Public libraries have a longstanding tradition of supporting families, childcare providers, preschool teachers, and communities to help every child enter school ready to learn to read. PLA’s and the Association for Library Service to Children (ALSC)’s Every Child Ready to Read1 (ECRR) initiative clearly defines the role of public libraries in supporting parents and caregivers […]
September/October 2015Volume 54, No. 5
Books can open doorways to discovery. PerfectPiggies! (2010) by Sandra Boynton, for example, delights babies and toddlers with quirky fun and
upbeat illustrations—and helps grown-ups interact with children. “Isn’t that pig silly? What do you think will happen next?” Adults learn to relax and enjoy the “conversation”—”bah doo bah doink.” Parents can invite story connections to personal life. “A piggy needs kindness. Wasn’t Grandma kind to bring us flowers yesterday?” A well-chosen book and a suggested home activity help parents create a heart-to-heart intimacy with their child. Library play-and-learn centers magnetically draw children into the kind of play that engages and inspires them. Grown-ups and children—by talking, singing, reading, writing, and playing—can enter into this world of discovery.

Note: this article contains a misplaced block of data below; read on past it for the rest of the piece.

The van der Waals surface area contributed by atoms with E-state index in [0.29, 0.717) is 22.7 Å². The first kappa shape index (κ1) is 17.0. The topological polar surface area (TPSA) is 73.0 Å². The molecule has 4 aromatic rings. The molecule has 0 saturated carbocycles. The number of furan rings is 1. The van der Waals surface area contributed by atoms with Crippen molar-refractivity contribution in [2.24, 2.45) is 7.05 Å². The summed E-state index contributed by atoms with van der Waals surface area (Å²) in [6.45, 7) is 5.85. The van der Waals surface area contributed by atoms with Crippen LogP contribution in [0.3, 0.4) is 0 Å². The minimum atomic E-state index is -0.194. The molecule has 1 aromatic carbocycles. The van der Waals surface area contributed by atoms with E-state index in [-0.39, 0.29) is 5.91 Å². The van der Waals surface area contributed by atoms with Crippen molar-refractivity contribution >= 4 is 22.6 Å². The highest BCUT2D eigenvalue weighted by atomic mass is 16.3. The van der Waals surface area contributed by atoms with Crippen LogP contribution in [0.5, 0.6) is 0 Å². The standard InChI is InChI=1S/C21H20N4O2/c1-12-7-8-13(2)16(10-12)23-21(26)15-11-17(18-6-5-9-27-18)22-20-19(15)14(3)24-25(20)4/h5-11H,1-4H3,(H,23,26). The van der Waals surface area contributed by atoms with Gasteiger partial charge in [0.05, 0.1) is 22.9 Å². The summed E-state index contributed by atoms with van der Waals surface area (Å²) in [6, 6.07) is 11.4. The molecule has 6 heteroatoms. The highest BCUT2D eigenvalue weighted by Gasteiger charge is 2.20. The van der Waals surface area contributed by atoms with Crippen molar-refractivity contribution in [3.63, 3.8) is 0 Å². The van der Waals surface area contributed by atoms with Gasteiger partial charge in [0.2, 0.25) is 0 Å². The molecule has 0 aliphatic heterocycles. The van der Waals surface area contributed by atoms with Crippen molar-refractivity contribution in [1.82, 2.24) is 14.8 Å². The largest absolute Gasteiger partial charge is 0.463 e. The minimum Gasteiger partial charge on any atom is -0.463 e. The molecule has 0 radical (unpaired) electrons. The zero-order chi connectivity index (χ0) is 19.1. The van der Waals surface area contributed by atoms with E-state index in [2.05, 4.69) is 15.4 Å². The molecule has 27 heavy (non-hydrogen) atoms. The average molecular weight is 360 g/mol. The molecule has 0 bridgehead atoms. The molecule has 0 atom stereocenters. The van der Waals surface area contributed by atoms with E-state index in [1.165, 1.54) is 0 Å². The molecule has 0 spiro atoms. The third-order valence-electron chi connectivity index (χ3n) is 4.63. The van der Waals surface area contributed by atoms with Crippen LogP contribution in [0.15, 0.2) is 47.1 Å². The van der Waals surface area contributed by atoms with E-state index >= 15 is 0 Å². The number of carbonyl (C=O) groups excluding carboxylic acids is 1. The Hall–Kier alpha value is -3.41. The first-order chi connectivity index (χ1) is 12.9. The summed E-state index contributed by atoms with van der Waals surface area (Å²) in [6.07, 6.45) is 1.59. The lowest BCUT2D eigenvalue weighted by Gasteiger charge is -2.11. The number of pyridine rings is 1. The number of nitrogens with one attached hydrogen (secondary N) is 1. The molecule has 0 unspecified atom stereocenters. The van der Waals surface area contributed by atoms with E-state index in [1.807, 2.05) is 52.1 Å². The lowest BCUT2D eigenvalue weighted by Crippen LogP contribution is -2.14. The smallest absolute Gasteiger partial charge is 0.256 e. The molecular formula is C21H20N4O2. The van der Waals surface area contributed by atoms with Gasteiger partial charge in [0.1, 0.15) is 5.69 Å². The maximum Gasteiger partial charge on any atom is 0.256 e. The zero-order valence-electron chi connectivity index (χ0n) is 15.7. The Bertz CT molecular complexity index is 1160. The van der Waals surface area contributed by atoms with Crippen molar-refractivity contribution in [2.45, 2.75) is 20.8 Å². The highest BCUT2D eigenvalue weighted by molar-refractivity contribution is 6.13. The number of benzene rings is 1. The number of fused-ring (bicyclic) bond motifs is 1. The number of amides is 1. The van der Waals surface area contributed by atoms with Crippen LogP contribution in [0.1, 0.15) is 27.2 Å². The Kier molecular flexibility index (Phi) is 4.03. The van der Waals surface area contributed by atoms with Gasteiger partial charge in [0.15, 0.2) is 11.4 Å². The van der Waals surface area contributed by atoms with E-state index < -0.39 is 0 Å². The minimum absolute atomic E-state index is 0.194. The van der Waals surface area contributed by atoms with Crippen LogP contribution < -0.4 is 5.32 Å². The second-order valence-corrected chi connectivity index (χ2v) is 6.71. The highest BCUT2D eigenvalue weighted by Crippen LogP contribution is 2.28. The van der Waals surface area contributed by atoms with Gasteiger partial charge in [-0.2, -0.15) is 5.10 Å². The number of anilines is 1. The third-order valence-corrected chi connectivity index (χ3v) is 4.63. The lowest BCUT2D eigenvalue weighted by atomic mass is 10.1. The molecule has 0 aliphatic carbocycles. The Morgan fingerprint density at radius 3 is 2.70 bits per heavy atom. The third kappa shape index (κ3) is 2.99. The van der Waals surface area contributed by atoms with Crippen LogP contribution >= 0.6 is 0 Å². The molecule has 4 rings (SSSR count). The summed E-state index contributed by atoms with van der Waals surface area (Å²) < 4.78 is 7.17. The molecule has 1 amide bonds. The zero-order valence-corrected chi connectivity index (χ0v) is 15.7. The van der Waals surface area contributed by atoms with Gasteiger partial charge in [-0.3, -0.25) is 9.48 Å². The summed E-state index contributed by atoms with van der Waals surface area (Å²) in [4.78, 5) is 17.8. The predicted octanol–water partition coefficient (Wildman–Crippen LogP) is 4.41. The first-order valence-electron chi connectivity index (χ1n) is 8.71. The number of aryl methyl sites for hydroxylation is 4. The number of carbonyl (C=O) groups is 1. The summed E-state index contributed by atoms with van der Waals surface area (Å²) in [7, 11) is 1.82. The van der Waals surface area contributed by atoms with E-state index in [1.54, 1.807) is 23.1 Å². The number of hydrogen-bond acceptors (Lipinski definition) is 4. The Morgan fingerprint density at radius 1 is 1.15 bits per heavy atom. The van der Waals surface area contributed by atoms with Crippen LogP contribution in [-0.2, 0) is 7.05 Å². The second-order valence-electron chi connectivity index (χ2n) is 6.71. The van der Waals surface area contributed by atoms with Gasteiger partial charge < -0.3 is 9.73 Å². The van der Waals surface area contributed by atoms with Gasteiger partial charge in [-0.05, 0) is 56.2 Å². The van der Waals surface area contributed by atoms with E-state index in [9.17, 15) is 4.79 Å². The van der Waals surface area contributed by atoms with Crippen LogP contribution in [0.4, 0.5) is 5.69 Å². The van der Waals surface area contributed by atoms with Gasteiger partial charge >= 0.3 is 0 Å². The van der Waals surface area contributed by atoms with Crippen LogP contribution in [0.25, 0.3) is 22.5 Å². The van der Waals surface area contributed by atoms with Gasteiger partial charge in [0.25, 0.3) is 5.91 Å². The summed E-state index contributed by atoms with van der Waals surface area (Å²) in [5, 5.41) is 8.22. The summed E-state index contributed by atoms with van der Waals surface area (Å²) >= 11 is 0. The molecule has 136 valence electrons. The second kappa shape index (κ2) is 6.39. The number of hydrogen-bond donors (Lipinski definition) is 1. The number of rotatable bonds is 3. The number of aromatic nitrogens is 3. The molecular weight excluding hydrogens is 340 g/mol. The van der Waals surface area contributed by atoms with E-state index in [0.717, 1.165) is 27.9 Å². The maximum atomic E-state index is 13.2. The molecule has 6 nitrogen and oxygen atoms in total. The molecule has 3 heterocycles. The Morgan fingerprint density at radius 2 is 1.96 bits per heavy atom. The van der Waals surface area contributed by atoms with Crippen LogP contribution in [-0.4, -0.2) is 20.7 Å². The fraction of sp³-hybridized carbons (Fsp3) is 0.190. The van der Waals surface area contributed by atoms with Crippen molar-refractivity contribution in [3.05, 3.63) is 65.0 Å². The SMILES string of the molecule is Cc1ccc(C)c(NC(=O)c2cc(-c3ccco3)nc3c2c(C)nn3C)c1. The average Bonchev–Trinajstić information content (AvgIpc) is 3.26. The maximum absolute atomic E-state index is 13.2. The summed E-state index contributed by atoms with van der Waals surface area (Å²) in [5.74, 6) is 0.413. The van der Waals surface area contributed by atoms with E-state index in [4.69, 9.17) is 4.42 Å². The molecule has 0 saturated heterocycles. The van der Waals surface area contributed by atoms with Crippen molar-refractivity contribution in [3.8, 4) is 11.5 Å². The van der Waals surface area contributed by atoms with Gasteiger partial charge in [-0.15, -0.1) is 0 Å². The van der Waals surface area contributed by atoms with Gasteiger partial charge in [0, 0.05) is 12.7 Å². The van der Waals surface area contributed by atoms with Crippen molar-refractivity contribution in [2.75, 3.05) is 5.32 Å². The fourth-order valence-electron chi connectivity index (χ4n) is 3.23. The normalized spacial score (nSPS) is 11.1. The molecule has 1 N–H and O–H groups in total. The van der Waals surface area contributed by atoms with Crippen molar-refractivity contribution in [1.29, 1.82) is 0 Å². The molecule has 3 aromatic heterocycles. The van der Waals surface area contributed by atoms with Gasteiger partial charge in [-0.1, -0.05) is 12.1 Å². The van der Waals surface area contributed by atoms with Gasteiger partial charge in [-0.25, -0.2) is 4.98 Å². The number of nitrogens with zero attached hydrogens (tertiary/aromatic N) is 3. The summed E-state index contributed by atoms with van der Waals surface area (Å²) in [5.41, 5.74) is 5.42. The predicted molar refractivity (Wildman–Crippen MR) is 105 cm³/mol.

One of the beauties of Google Books is the ability to search the entire text of millions of items, bypassing the necessity of hunting down known items or even familiarity with the published literature on the topic. All the patron needs is the name of an ancestor or a historical curiosity to begin the search. This article will focus on ways average readers, librarians, and genealogists can enrich their research in surprising ways by the variety of materials beyond mere monographs that are contained in Google Books.